Demand risk

Heavy rail Heavy rail

Description (What is the Risk)

The availability by both volume and quality along with transportation of resource or inputs to a project or the demand for the product of service of a project by consumers/users

Risk Allocation (Who typically bears the risk)

Allocation: Public Private Shared
Rationale

Under a typical franchise agreement, this risk will largely be taken by the Operator but will be mitigated by the revenue share obligations imposed on the Operator and revenue support obligations imposed on the Contracting Authority.

Alternatively the Contracting Authority may decide to take this risk, in which case it will require the Operator to enter into a management contract.

Mitigation Measures (What can be done to minimize the risk)

Under a typical franchise agreement, the Operator will be required to share a proportion of its revenue exceeding a specified threshold with the Contracting Authority, and will be entitled to receive revenue support from the Contracting Authority if its revenue is below a specified threshold. Revenue share arrangements do not normally apply during the first 4 years of a franchise agreement.

Government Support Arrangements (What other government measures may be needed to be taken)

If the Contracting Authority will be retaining demand risk, it will need to ensure that it is comfortable (both politically and economically) with demand forecasts.

Comparison with Emerging Market

In developed markets, the Contracting Authority should have access to various data sources to develop realistic and attainable ridership and revenue forecasts, such that the Contracting Authority is well placed to manage demand and farebox risk. However, within certain parameters, the Contracting Authority may feel that the Operator should take a degree of this risk.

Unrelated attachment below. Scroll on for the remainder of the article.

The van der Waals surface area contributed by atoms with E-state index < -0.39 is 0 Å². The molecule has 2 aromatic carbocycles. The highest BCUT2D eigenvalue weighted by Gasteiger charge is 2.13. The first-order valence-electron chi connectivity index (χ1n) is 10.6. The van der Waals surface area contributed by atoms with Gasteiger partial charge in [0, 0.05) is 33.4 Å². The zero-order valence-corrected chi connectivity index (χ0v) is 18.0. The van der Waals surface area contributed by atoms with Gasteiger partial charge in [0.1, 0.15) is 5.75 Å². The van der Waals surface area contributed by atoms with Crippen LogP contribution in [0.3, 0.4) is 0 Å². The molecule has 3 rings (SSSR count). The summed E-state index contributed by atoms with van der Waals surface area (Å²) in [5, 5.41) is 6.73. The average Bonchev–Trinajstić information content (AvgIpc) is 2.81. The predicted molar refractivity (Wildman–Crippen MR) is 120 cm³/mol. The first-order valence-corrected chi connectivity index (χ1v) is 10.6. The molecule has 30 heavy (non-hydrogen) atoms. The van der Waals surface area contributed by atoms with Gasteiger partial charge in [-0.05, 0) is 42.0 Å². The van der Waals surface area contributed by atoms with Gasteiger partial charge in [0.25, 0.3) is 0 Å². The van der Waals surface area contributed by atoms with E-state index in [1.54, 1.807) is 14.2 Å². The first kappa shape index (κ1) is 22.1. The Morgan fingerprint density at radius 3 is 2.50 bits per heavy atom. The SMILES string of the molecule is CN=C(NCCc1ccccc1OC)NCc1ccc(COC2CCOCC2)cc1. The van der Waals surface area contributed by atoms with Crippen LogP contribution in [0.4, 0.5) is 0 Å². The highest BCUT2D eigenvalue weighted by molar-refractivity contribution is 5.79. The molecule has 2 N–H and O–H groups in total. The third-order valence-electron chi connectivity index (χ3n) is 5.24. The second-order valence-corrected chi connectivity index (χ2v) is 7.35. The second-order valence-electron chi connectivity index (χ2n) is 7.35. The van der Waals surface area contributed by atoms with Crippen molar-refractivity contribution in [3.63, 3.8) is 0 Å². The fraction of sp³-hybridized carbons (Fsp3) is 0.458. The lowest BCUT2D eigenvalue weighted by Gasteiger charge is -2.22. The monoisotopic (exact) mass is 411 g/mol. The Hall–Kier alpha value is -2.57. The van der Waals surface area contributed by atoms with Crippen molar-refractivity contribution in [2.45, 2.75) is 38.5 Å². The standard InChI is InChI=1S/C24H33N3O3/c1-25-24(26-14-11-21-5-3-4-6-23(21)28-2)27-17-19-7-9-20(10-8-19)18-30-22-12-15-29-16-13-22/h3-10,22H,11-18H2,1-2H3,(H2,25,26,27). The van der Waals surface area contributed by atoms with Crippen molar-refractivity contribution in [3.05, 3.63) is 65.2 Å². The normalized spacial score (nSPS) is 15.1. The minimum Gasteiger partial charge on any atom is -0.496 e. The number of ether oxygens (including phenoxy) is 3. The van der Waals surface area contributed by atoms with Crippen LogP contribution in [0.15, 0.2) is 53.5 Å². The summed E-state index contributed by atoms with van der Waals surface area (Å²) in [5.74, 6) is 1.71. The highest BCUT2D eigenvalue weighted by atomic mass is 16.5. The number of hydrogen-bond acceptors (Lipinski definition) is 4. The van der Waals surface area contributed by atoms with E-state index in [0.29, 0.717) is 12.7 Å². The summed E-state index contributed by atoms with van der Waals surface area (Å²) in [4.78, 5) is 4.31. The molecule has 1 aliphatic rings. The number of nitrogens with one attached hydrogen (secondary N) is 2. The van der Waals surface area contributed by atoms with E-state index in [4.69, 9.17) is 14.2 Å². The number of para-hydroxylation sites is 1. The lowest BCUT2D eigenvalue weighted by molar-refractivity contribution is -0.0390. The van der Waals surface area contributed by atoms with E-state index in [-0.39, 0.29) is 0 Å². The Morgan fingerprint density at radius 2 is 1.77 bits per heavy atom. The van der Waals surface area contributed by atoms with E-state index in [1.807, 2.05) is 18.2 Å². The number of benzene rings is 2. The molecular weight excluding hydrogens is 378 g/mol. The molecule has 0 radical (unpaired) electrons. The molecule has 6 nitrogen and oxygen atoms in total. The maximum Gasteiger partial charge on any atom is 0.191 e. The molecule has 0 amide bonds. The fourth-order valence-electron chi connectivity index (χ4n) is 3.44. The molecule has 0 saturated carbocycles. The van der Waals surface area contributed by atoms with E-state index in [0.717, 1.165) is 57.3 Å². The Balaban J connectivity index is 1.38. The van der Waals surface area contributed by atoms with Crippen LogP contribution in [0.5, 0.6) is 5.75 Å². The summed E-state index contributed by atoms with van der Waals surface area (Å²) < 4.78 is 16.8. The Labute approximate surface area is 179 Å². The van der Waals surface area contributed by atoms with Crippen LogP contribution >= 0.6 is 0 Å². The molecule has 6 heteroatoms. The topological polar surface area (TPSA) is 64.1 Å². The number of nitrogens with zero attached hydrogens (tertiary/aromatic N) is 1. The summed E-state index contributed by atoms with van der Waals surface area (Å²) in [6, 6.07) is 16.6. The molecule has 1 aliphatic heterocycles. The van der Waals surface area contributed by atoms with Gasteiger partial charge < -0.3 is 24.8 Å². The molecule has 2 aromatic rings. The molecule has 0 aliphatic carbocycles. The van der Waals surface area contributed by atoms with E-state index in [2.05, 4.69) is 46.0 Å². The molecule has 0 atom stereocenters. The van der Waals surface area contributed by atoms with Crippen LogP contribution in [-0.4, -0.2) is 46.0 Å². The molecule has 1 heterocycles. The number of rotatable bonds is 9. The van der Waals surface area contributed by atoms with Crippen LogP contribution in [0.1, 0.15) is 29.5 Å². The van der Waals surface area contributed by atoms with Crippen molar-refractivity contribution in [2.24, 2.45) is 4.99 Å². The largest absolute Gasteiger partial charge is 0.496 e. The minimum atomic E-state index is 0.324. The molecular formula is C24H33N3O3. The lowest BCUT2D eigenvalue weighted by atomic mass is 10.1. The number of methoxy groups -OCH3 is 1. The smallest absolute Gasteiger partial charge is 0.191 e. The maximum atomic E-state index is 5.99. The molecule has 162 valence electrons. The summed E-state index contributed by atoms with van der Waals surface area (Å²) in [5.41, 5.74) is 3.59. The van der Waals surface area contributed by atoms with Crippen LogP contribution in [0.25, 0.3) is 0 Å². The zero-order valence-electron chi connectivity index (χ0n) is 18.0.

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Description (What is the Risk)

The availability by both volume and quality along with transportation of resource or inputs to a project or the demand for the product of service of a project by consumers/users.

Risk Allocation (Who typically bears the risk)

Allocation: Public Private Shared
Rationale

The default position for existing rail ROT projects in emerging markets is for the Private Partner to retain demand and tariff risk (risk of demand and total revenue receipt).

To the extent that tariff revenue may be insufficient to cover the cost of financing and operating the project in question, as well as meeting the likely project contingencies, then some form of taxation-based support within the payment structure will be required, and the Contracting Authority may need to retain an element of demand risk.

Mitigation Measures (What can be done to minimize the risk)

Both the Contracting Authority and Private Partner should do a full assessment of demand risk and should ensure that the concession agreement appropriately addresses and allocates the risk for everything that will impact on demand.

The parties should also develop a comprehensive market strategy to deal with the implementation of the project.

Government Support Arrangements (What other government measures may be needed to be taken)

There may need to be an element of subsidy from the Contracting Authority if demand falls below a certain amount. If this is structured as a 'cap and collar' arrangement then the Contracting Authority should also start to benefit from economic upsides above the Private Partner's base case. This is not universally included and does not necessarily reflect a market practice.

If there is high uncertainty over passenger projections and uncertainty over revenues (due to tariff limitations and/or currency volatility) then the project may need to be structured purely on the basis of an availability fee.

Comparison with Developed Market

Most demand risk rail projects in the world have over- estimated user and revenue forecasts, and restructurings have been common. This creates a difficulty for Contracting Authorities in emerging markets, particularly in the case of market first projects, where there is likely to be a lack of relevant comparative market data to begin with.

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